Fewer States On Course to Meet Fiscal Targets
The National Conference of State Legislatures (NCSL) last month suddenly revised a mostly optimistic report on the fiscal condition of all 50 states after it recognized that tax receipts for November and December showed fewer states were on track to meet budget expectations.
The economies of several states have taken a turn for the worse, according to a revised report showing fewer budgets are on track to meet expectations.
Two months after it issued a mostly optimistic survey of the fiscal condition of all 50 states, the National Conference of State Legislatures (NCSL) went back to the drawing board, re-surveying state budget officers and incorporating uncounted November and December tax receipts.
In the March 8 revised report , fiscal officers for 31 states reported tax revenue collections were on target or above forecasted levels -- 11 fewer than had indicated in NCSL's Jan. 4 end-of-the-year publication that they were in good shape.
This rapid deceleration of state budget growth illustrates the rising concern among many that states are fiscally more vulnerable than previously thought, NCSL officials said.
Though reasons for the economic decline vary from state-to-state, health care, education and prison system costs are primarily to blame, NCSL President Jim Costa , a California senator, told reporters last week."We in the 50 states are reacting to obvious changes occurring in the economy," Costa said. " Revenue growth has slowed in the last two months and it's very clear to us that Medicaid expenses are taking a bite out of state expenditures."
In all, 23 states reported Medicaid cost overruns. NCSL Executive Director William T. Pound said while state legislatures as a group saw modest 4 percent increases in Medicaid over the last four years, many will be forced to accommodate an estimated 9 percent growth in the next several years.
"We're headed for a major problem on that," Pound said.
In examining the state-by-state fiscal trends, a regional pattern emerges. States showing strong revenue growth tend to be in the West (Arizona, California and Utah) and mid-Atlantic (Maryland, New York and Pennsylvania), while revenue shortfalls are cropping up mainly in the South (Alabama, Arkansas and Kentucky) and Great Lakes region (Indiana, Michigan and Ohio). Additionally, there is a regional divide in attitudes about how states will fare through the remaining months of the fiscal year. Western state officials tend to be optimistic, the report states, but their counterparts in the South are more apprehensive.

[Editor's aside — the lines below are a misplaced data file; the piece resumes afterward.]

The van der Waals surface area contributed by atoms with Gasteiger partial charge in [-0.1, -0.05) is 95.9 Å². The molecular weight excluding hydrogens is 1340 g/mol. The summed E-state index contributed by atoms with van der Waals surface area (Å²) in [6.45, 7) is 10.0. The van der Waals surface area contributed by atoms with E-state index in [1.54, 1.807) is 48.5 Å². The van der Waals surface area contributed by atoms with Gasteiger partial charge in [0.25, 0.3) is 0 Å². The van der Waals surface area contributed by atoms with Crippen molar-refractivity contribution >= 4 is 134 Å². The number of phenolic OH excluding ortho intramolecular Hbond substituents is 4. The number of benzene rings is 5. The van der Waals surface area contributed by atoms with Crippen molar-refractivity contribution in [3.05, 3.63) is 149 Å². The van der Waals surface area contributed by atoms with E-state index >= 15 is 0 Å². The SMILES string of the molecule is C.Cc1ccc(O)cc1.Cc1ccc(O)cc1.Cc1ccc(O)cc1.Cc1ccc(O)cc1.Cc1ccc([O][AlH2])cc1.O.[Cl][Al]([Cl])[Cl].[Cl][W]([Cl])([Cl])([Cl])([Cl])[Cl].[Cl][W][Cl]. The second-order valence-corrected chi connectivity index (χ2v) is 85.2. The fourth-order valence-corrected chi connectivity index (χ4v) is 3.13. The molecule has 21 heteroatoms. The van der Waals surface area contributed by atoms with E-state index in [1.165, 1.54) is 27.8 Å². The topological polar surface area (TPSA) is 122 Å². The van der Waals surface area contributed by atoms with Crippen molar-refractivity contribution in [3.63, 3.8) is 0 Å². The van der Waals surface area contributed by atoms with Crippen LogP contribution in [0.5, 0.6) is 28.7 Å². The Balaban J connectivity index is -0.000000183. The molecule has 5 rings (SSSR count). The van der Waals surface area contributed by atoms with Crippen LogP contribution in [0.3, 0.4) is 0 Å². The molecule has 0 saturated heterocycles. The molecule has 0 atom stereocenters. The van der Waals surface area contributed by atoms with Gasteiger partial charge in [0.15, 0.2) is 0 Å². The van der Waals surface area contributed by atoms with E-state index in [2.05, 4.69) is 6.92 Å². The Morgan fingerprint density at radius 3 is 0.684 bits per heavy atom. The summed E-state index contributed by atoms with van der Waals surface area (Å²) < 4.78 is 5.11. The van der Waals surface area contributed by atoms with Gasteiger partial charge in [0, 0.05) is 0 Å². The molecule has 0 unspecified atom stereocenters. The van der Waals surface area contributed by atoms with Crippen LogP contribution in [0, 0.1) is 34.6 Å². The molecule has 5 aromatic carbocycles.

Corina Eckl, director of NCSL's Fiscal Affairs Program, said there is "a mixed bag" of reasons why southern states experienced slower collections. Since Tennessee does not tax personal income and collects 57 percent of its revenues through sales tax, its collection base is too narrow. Gov. Don Sundquist (R), however, recently proposed lowering the state sales tax rate but broadening the tax base at the same time to include services that now go untaxed. And in South Carolina, flood expenses, lawsuits and rising education costs have contributed to the state's fiscal deterioration.
In Alabama, Gov. Don Siegelman (D) ordered a 6.2 percent across-the-board cut in this year's $4.3 billion education budget because of revenue shortfalls. Known as the state's Education Trust Fund, it relies on a portion of sales and income tax collections. That order is being challenged, however, as a Supreme Court stay has temporarily blocked an Alabama judge's ruling to restore state funding for some areas of K-12. North Carolina also is facing broad cuts to create a $1 billion escrow account to deal with its $791 million shortfall. And in Mississippi, state budget officers are considering $137 million in cuts.
Eckls said in many of the Great Lakes states, problems arose because of states' reliance on the manufacturing industry -- primarily the slowing auto industry.
Overall, the growing number of states facing fiscal problems is causing alarm among many state budget officers. While 31 states reported that budget cuts would not be necessary to balance the fiscal 2001 budget, 11 states are likely to cut their current budgets. In some cases, states have been forced to deal with extreme measures to win their budget battles.
The NCSL survey further indicates that 10 states may resort to tax increases -- especially excise taxes -- though most will be minor. Louisiana is reviewing whether to impose higher levies on riverboat casinos to compensate teacher raises, and Maine Gov. Angus S. King (I) has proposed increases in the cigarette tax and the meals and lodging tax. Still, 18 states reported tax relief to be a possibility, while 22 states plan no changes in taxation.
But despite signs of a worsening economy, NCSL officials remain optimistic that many states will weather the downturn. Costa pointed out that because of years of a vibrant economy, states were able to boost their budget reserves. As a result, he said, 38 states will not have to tap their savings accounts, known as "Rainy Day Funds," compared to 11 states that indicated that some type of reserve would have to be used in the current fiscal year.
"That's good news," Costa said.